With few opportunities to practice as a team due to the work and educational commitments of the players, practice games are intensely contested and very important for coaches to gauge skill levels and evolution.

Scores of young men poured out of a huge boys hostel at a sprawling university in the outskirts of an uncharacteristically cool Chennai. The wings of the hostel overlooked a covered courtyard the size of a football field. At its heart was a full length wooden floored basketball court peppered with women in wheelchairs. They shouted out instructions and admonitions, playing hard, giving no quarter. The selection trials for the Indian national women’s team has been intensely competed here for nine ardous days under the watchful eyes of volunteer Head Coach, Anthony Pereira, a paraplegic veteran of the 1971 Indo-Pak war and Lee Simon Roy, able bodied and at one time a national level basketball player. The top 12 women from this group represented the country for the first time ever at the Asian Para Games qualifiers in Bangkok in March 2018. The top teams from there have a shot at the Tokyo Paralympic games in 2020. 
Wheelchair basketball is a nascent sport in India, with the official Indian federation formed just over three years earlier, although the sport has long been popular among disabled veterans in the armed forces. Only recently has the federation been able to apply to be recognised by the Sports Authority of India, that till recently had only supported individual sports at the paralympics. The challenges for the sport, especially the women’s variant, are many, ranging from the broader issues of wheelchair accessibility for accommodation, transportation and toilets to the more specific ones involving expensive spare parts that can only be imported and sub par sports wheelchairs. President of the Wheelchair Basketball Federation of India, Madhavi Latha, is wheelchair bound due to spinal compression. Sport saved her life, when she was given a year to live, almost 8 years earlier. But the biggest impediment to their progress according to her, is “a lack of awareness. There is a lot of ignorance across all levels. Among disabled people, their parents and general public. Even I did not know much about disability before my own health issues. If people come to know about this they might come forward to help. Even if they know they might think that other issues like eradication of poverty, employment, health, education are higher on the agenda than sports. I have been trying to convince them that sport is part of education and health and through this they can get employment opportunities as well. Things that can take years to learn in a classroom environment can be understood in a week using sport.”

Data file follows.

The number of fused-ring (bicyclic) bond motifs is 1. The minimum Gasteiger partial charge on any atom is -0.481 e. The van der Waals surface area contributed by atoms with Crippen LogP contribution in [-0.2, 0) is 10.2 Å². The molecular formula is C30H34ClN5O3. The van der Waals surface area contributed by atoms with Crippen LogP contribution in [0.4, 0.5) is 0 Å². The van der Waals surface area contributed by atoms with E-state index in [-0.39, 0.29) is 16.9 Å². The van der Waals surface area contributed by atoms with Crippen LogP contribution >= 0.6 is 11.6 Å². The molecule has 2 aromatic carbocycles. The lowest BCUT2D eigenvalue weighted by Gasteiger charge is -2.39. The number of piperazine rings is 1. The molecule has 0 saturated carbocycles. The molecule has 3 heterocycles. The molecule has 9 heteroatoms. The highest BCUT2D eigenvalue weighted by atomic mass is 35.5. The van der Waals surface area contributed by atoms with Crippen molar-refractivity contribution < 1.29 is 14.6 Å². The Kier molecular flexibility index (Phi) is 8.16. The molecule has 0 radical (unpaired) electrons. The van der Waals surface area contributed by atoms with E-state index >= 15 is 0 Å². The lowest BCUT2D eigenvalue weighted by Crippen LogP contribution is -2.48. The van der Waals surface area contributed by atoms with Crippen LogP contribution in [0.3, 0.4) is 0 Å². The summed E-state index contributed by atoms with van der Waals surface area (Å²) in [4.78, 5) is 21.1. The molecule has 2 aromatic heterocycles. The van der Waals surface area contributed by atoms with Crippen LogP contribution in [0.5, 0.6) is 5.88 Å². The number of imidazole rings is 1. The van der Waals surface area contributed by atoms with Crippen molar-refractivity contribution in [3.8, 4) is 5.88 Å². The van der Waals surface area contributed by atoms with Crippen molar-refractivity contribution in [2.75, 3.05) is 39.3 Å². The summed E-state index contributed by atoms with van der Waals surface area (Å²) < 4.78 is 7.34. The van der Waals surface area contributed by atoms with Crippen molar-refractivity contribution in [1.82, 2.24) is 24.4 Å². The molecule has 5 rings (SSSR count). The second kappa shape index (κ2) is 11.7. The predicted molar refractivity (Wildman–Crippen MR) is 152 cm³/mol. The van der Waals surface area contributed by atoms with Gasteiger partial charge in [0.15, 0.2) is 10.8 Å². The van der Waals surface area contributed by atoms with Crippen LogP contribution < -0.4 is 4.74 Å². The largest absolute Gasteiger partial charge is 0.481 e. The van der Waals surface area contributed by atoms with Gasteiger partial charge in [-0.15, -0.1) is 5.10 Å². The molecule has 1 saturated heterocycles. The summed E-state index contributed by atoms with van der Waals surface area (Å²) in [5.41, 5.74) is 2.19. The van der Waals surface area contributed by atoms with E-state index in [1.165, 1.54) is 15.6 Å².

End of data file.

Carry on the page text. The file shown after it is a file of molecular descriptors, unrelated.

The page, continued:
This lack of awareness has a deep impact on funding, something that is a constant worry for the federation. According to Latha, around 80% of the players come from financially disadvantaged backgrounds. The magnitude of this issue is currently illustrated by their desperate plea for a mere Rs. 4.5 Lakh to be able to buy 15 air tickets to Bangkok. As all the players and their wheelchairs cannot be accommodated on a single flight, this seemingly simple booking is a logistical nightmare. To put things in perspective the recently concluded IPL auction had teams spending a whopping Rs. 321 Cr for a single edition. 

According to the 2016 census, India has almost 2.7 crore people who live with disability. Of this number, around 55 lakh are movement related including almost 21 lakh women. All the players, administrators and coaches gave personal testimony of how this sport had changed their lives, enabling them to live with independence and dignity. This sentiment is best captured by Rekha, who at 16 was the youngest player to be selected for the Indian team, “Lot of people with disabilities are stuck at home thinking they can’t live a normal life but I think that people like me are even better than normal people as we can do many things that they can’t. Nothing is impossible for us. Girls who want to study, play or do anything should get support from their families to get ahead.”

For 7 hours a day for the duration of the selection trials, the women were put through the paces by the two coaches, who were also the selection committee. Here, in one of many strength exercises, they race in fours with one player pulling three others - a tough task when even moving a single wheelchair is hard work.

Hindu Alayamani (centre) leads the shortlisted candidates in stretches, something that all top flight athletes regard with great seriousness.
Hindu Alayamani (centre) leads the shortlisted candidates in stretches, something that all top flight athletes regard with great seriousness.
Nisha Gopalakrishnan from Kerala and A. Kanagalakshmi from Tamil Nadu attempt to pull each other in opposite directions as part of their warm ups.
Nisha Gopalakrishnan from Kerala and A. Kanagalakshmi from Tamil Nadu attempt to pull each other in opposite directions as part of their warm ups.